I cartoon di Flannery O'Connor sono interessanti, e particolarmente interessante è l'articolo di Barry Moser che mette l'attività di cartoonist di O'Connor (svolta mentre era all'università) in relazione a quella, successiva, di scrittrice. "I suspect that most of them were done inside an hour’s time. If not, then she was dawdlin.’ This is very much in keeping with the medium. When worked warm, as on a hotplate, linoleum cuts like butter. The cutting tools meet little, if any, resistance. It cuts quick and easy. Later in her life she would say that the things that she worked on the hardest were usually her worst work. She also said that a story—or a linoleum print, if you will—has to have muscle as well as meaning, and the meaning has to be in the muscle. Her prints certainly have muscle, and a lot of it".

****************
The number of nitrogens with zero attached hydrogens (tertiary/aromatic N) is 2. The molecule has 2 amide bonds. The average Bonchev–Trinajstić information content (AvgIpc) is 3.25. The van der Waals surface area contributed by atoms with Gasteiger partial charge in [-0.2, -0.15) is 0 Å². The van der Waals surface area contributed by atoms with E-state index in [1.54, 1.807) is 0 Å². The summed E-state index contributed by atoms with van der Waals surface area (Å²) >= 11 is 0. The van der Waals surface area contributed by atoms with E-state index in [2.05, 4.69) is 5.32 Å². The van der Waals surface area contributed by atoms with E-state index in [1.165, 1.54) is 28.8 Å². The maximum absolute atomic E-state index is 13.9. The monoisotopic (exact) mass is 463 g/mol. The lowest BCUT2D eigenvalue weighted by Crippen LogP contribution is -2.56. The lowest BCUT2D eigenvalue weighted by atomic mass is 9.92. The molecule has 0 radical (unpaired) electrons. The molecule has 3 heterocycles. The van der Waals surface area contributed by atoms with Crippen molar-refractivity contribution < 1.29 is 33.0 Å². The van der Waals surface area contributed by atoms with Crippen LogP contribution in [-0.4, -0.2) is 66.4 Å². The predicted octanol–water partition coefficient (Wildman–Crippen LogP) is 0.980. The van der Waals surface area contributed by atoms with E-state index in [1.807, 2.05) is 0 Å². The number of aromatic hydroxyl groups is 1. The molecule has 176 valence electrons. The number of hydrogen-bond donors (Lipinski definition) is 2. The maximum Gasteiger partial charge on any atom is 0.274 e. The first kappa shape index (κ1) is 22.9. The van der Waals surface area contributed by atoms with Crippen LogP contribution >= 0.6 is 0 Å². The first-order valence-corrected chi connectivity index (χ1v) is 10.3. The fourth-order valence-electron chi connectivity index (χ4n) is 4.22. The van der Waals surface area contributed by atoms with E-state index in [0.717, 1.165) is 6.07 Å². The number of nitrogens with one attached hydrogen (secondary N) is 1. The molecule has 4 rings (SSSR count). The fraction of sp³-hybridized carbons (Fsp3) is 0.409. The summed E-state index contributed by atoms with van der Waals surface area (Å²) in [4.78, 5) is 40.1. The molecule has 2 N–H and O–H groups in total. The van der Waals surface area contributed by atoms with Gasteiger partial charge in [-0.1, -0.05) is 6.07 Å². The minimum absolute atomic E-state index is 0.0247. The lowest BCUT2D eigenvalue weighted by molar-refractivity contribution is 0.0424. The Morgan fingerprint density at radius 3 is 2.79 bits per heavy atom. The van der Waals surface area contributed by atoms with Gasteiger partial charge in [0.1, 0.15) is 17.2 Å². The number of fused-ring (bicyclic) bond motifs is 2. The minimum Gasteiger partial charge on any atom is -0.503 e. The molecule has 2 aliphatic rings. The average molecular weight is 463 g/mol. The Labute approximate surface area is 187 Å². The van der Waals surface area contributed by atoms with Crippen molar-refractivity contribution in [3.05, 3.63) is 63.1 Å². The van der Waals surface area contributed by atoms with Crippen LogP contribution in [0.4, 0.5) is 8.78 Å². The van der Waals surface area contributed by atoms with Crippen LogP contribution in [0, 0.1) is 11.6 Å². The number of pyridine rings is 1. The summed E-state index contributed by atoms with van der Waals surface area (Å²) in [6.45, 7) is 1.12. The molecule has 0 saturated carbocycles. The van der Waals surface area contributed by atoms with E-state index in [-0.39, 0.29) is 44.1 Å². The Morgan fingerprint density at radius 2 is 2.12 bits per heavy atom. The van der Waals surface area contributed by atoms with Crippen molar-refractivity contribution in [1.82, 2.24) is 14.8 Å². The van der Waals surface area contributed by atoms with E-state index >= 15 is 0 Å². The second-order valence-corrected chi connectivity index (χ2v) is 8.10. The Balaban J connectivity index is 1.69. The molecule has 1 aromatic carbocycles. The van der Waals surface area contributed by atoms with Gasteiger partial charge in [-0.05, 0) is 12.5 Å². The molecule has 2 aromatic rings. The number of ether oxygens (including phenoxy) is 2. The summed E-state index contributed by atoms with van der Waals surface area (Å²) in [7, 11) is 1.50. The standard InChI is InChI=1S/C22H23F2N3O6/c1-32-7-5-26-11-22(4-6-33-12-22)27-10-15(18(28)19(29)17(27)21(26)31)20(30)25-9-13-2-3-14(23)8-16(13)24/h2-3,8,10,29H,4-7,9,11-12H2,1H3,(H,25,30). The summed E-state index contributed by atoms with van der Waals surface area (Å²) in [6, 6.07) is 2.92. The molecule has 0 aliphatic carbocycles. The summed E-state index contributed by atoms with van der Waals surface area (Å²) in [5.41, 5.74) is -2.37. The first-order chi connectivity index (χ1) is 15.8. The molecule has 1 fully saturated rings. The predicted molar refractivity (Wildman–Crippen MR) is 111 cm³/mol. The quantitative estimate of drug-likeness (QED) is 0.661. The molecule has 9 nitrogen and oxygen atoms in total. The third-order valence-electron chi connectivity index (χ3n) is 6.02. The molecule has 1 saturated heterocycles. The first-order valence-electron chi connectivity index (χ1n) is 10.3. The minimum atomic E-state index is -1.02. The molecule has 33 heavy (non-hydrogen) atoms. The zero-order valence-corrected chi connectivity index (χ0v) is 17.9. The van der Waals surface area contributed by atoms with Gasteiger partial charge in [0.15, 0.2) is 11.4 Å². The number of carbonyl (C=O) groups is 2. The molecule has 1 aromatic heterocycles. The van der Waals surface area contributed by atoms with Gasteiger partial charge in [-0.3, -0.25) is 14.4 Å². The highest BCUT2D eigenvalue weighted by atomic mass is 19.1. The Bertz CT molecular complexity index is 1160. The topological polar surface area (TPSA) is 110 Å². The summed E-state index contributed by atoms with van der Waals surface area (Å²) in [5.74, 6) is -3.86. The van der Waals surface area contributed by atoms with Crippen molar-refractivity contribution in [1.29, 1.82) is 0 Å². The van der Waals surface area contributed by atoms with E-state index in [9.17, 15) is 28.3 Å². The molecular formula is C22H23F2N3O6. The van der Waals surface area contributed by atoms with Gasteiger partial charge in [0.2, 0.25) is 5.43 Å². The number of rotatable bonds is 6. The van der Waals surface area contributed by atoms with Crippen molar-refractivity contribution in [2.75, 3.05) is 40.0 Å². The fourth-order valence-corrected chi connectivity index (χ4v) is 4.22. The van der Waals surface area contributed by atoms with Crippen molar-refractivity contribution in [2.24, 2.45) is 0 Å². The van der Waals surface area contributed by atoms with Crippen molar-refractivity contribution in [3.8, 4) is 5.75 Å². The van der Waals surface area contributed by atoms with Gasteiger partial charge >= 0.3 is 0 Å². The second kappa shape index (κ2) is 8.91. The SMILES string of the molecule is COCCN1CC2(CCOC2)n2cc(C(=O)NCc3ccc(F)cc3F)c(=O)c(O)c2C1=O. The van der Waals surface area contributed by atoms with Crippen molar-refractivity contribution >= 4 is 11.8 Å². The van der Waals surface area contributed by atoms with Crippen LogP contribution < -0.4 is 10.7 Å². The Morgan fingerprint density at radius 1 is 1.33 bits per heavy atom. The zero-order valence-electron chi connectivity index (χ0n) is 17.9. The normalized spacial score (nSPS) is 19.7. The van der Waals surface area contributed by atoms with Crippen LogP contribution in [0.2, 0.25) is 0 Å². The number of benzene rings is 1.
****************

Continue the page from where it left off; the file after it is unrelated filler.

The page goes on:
Oppure, poco più avanti, Moser nota l'abilità di O'Connor a catturare i gesti. "This understanding of gesture flows over into her fiction. Take for example the problem she has about the final meeting of Mrs. May and the bull in her short story “Greenleaf”: “My preoccupations,” she wrote to her friend Betty Hester, “are technical. My preoccupation is how am I going to get this bull’s horns into this woman’s ribs?”. nybooks.